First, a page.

The retina is the light-sensing layer of cells that lines the inner wall of the back of the eye. The retina converts light into signals that are sent to the brain where they are recognized as images.
Your retinas require a rich supply of oxygenated blood. This blood is carried to the retina from the heart through arteries, while veins carry deoxygenated blood from the retina back to the heart via the optic nerves. The arteries that transport oxygen to your retina may stiffen and thicken over the years, especially in people with diabetes, cardiovascular disease, high blood pressure and high cholesterol. The retinal arteries and veins are close to the optic nerve and cross various locations on the retina’s surface. As arteries thicken, they can compress the retinal vein at artery-vein crossing points or in the optic nerve. This compression can be so severe that the veins become constricted and thus blood flow to the heart is reduced. The blood then backs up into the retina not unlike the water in a clogged bathtub. The pressure of blood in the veins causes swelling (called macular edema) and bleeding in the retina. There are three kinds of retinal vein occlusions:
Eyes with retinal venous occlusive disease may develop macular edema (retinal swelling), or growths of fragile, abnormal blood vessels on the retina’s surface. These growths can cause bleeding into the vitreous gel. This bleeding is typically associated with the sudden appearance of floaters or severe loss of vision. Patients with central retinal vein occlusions may also develop abnormal blood vessels on the iris. These blood vessels can cause a severe form of glaucoma known as neovascular glaucoma.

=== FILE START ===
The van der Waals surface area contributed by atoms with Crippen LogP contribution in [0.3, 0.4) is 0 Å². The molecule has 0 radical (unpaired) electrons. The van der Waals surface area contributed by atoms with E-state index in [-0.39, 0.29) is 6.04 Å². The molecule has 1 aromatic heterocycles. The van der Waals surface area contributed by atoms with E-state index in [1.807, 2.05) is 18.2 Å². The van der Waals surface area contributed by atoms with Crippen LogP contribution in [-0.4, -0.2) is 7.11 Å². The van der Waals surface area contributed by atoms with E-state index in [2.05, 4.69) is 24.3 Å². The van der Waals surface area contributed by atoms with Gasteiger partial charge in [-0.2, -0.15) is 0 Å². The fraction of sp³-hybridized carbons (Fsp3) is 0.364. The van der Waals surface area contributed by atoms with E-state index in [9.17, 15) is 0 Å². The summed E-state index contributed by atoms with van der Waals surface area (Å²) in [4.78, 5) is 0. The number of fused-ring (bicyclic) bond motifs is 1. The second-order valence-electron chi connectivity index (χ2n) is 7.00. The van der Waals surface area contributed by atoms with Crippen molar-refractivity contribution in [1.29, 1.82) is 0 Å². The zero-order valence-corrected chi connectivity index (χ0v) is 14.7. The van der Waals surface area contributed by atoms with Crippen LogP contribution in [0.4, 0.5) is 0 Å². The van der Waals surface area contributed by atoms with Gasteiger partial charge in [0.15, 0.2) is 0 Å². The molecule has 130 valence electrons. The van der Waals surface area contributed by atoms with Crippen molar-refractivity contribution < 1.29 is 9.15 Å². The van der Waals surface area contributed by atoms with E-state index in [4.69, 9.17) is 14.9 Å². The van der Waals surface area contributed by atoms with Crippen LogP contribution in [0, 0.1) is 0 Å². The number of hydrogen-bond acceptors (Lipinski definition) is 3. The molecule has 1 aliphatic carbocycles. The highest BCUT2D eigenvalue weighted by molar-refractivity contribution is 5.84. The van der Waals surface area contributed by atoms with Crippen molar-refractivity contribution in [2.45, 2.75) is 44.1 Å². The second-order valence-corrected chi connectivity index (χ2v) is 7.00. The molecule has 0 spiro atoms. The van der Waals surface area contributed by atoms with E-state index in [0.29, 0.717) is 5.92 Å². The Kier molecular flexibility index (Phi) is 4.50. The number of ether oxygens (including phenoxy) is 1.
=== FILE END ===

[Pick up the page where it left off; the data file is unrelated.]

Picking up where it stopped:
Fortunately, retinal vein occlusion is usually only present in one eye so the other eye remains unaffected.
The main risk factors include: high blood pressure, diabetes, high cholesterol, cardiovascular disease, glaucoma, and other blood disorders. Some patients have no risk factors and a more extensive work-up to determine underlying cause may be warranted.
People with a retinal vein occlusion may not exhibit symptoms but those who do may have a sudden onset of blurred vision in one eye. However, blurred vision is a symptom of many ocular conditions. Therefore, one will have to undergo testing to confirm that one has retinal vein occlusion.
There are numerous treatment options to reduce the risk of vision loss in cases of retinal vein occlusion. For those with macular edema resulting from this condition, laser photocoagulation may help. Anti-vasccular endothelial growth factors (anti-VEGF) drugs such as ranibizumab (Lucentis), bevacizumab (Avastin) or aflibercept (Eylea) may be injected into the vitreous gel to treat the swelling associated with this condition.
Like many medical conditions, the treatment is done to manage the disease and reduce the risk of worsening. Thus, with intravitreal injections, patients may require life-long treatment.
Retina specialists can treat patients with the more severe kind of venous occlusive disease (neovascular glaucoma) with scatter laser to the retina and/or continued injections in hopes of stabilizing the disease process and preventing severe vision loss or blindness.
As retinal vein occlusions are typically associated with high cholesterol, diabetes and high blood pressure, monitoring and treating these medical conditions are important in those patients with venous occlusive disease. Thus, following up with your primary care doctor is imperative.
To learn more about venous occlusive disease and how our retina specialists can help, contact our physicians at Retina Associates of Orange County.